The strange case of a man called Lies
Tuesday 10 August 2010
The strange case of a man called Lies is the perfect summer story for President Nicolas Sarkozy’s government. Too perfect, perhaps.
Lies (pronounced Lee-Ess) Hebbadj shot to prominence in April when his wife – or rather one of his four “wives” – was fined for driving a car through the city of Nantes while wearing a full-face veil or burka. Mr Hebbadj, 35, has since become the unwilling symbol – or justification – for President Sarkozy’s determination not only to ban the burka but to strip some foreign-born criminals of their French nationality.
Mr Hebbadj, who runs a chain of butcher’s and grocery shops near Nantes, was placed under judicial investigation last month for fraudulently claiming social security for four women and 15 children with whom he lives in a “compound” of three houses. Following a complaint by a former “wife”, he has now been placed under formal investigation for a much more serious accusation: “aggravated rape”.
Mr Hebbadj’s lawyer, Cécile de Oliveira, accused the government yesterday of “manipulating” old and invented accusations to make the Algerian-born businessman a symbol of its campaign to link immigration and crime. In a gaffe at the weekend, the interior minister, Brice Hortefeux, described Mr Hebbadj as a man who should be “presumed guilty”. What further proof was needed, Ms Oliiveira asked, that this was a politically motivated investigation?
Mr Hebbadj is described by his associates in Nantes as a “devout businessman”, who happens to live with one wife and three mistresses. (Efforts by the French authorities to accuse him of polygamy have come to nothing.)
According to the French security services, Mr Hebbadj has links with Tabligh, a radical, Pakisani-based Islamic movement. He has, security sources say, made frequent visits to Pakistan and Britain.
According to his local muslim critics, Mr Habbadj runs his own Islamic sect which is more interested in women and fast cars than in politics or religion. “He doesn’t have very developed views on Islam,” one local muslim leader said. “For him, religion is a costume that he puts on to seduce women.”
Mr Hebbadj’s former wife, Nina Gomez – a converted Muslim married and divorced under Islamic law – insists that his activities go much further. She has accused Mr Hebbadj on her blog of beating and raping her while pregnant. Ms Gomez also claims that he has tricked and coerced young women, including herself, into sexual slavery in Saudi Arabia.
Mr Hebbadj was arrested at the weekend and confronted with his former “wife”, who now lives outside France. After hearing both sides of the story, the public prosecutor decided that there was sufficient evidence to place Mr Hebbadj under formal investigation for “aggravated rape”.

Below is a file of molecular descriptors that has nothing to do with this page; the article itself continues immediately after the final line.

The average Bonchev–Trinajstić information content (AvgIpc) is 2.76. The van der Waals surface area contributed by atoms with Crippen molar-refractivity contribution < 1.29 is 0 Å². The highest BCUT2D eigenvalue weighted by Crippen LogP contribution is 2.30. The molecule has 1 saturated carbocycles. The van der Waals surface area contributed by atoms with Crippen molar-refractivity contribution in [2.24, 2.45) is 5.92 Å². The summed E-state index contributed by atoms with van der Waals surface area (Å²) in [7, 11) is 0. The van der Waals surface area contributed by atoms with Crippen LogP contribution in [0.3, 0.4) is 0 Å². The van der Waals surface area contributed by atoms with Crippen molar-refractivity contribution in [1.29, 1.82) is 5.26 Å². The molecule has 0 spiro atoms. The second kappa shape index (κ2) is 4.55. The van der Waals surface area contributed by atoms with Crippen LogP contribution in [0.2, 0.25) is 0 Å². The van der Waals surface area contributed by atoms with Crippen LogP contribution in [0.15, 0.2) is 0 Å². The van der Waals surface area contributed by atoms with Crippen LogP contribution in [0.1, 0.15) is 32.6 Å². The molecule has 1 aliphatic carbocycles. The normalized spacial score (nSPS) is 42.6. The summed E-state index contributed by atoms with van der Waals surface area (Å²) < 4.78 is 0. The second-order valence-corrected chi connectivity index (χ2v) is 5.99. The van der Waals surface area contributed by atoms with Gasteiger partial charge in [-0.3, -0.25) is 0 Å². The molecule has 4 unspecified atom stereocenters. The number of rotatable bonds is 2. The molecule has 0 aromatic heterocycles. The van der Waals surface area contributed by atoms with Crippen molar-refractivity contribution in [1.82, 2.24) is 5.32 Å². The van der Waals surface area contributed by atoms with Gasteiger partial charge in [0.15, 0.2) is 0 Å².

His lawyer, Ms Oliveira, complained that the allegations were first investigated by police three years ago and allowed to drop. “Extraordinary police and judicial efforts” had been made, she said, to resurrect the kind of wife versus husband allegations which rarely led to a succesful prosecution.
Two of Mr Hebbadj’s “wives” also flew to his defence yesterday. Miriana Hebbadj – the only woman to whom is he is married under French law – said that her husband was being turned into a “monster”, a “political toy” and a “whipping boy”. In an interview with the Nantes regional newspaper, Presse-Océan, she said that Mr Hebbadj was, in fact, “a remarkable husband.”
“He is a happy, dynamic man," she said. "He is a gentle, caring, responsible father.”
She was interviewed with one of Mr Hebbadj’s religious wives – or, according to French law, live-in mistresses - Sandrine Mouleres, the woman convicted earlier this year of driving whilst wearing a full-length veil. Both women were pictured wearing niqabs, revealing only their eyes.
It was Mr Hebbadj who persuaded his wife to go to the press in April and use her traffic conviction to attack the French government’s plans to ban the burka or niqab. This is a decision that he may since have come to regret.
Ms Mouleres, who converted to Islam when she went through a religious marriage with Mr Hebbadj, said yesterday that she feared the government had brought pressure on the ex-wife, Nina Gomez. “It’s not impossible that...they encouraged her to make a formal complaint, something she had not done until now,” she said.
The interior minister, Brice Hortefeux, was challenged at a press coinference yesterday on his description of Mr Hebbadj as a man who should be “presumed guilty”. He refused to back down. He said that this was his personal opinion, not an official judgement. “When someone has twice been placed under investigation for serious offences, it is reasonable to pose certain questions,” he said.
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